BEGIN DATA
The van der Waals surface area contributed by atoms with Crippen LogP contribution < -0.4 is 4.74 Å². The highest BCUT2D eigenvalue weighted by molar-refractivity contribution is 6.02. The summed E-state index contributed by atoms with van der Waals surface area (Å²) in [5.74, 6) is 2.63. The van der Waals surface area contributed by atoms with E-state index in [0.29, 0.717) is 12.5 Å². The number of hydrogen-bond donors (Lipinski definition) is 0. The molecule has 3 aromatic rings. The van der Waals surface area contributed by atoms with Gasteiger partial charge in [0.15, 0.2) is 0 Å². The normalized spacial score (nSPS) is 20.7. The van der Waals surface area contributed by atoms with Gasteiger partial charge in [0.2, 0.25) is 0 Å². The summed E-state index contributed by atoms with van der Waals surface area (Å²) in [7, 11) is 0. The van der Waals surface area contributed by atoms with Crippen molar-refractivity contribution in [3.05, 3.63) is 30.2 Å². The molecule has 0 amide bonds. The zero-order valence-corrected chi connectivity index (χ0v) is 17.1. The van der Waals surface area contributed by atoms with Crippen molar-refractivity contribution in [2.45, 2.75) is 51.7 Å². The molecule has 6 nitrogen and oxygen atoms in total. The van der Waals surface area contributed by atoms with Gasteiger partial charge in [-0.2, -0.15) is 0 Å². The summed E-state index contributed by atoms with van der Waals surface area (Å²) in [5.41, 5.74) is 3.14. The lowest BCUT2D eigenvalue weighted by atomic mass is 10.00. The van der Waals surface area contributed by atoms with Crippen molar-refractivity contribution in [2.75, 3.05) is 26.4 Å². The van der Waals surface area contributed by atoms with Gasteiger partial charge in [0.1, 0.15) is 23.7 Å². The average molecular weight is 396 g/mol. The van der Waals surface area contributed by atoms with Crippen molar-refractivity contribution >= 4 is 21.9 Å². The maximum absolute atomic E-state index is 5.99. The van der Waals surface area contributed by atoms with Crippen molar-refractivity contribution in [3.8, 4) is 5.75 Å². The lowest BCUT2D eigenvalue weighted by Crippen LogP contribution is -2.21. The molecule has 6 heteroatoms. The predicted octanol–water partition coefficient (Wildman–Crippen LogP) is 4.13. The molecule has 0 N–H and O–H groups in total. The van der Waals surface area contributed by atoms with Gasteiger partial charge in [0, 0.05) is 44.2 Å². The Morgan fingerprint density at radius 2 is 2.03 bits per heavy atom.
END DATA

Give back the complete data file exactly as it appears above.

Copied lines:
The van der Waals surface area contributed by atoms with Crippen LogP contribution < -0.4 is 4.74 Å². The highest BCUT2D eigenvalue weighted by molar-refractivity contribution is 6.02. The summed E-state index contributed by atoms with van der Waals surface area (Å²) in [5.74, 6) is 2.63. The van der Waals surface area contributed by atoms with E-state index in [0.29, 0.717) is 12.5 Å². The number of hydrogen-bond donors (Lipinski definition) is 0. The molecule has 3 aromatic rings. The van der Waals surface area contributed by atoms with Gasteiger partial charge in [0.15, 0.2) is 0 Å². The normalized spacial score (nSPS) is 20.7. The van der Waals surface area contributed by atoms with Gasteiger partial charge in [0.2, 0.25) is 0 Å². The summed E-state index contributed by atoms with van der Waals surface area (Å²) in [7, 11) is 0. The van der Waals surface area contributed by atoms with Crippen molar-refractivity contribution in [3.05, 3.63) is 30.2 Å². The molecule has 0 amide bonds. The zero-order valence-corrected chi connectivity index (χ0v) is 17.1. The van der Waals surface area contributed by atoms with Crippen molar-refractivity contribution in [2.45, 2.75) is 51.7 Å². The molecule has 6 nitrogen and oxygen atoms in total. The van der Waals surface area contributed by atoms with Gasteiger partial charge in [-0.2, -0.15) is 0 Å². The summed E-state index contributed by atoms with van der Waals surface area (Å²) in [5.41, 5.74) is 3.14. The lowest BCUT2D eigenvalue weighted by atomic mass is 10.00. The van der Waals surface area contributed by atoms with Crippen molar-refractivity contribution in [2.75, 3.05) is 26.4 Å². The van der Waals surface area contributed by atoms with Gasteiger partial charge in [0.1, 0.15) is 23.7 Å². The average molecular weight is 396 g/mol. The van der Waals surface area contributed by atoms with Crippen molar-refractivity contribution >= 4 is 21.9 Å². The maximum absolute atomic E-state index is 5.99. The van der Waals surface area contributed by atoms with Crippen molar-refractivity contribution in [3.8, 4) is 5.75 Å². The lowest BCUT2D eigenvalue weighted by Crippen LogP contribution is -2.21. The molecule has 6 heteroatoms. The predicted octanol–water partition coefficient (Wildman–Crippen LogP) is 4.13. The molecule has 0 N–H and O–H groups in total. The van der Waals surface area contributed by atoms with Gasteiger partial charge in [0, 0.05) is 44.2 Å². The Morgan fingerprint density at radius 2 is 2.03 bits per heavy atom.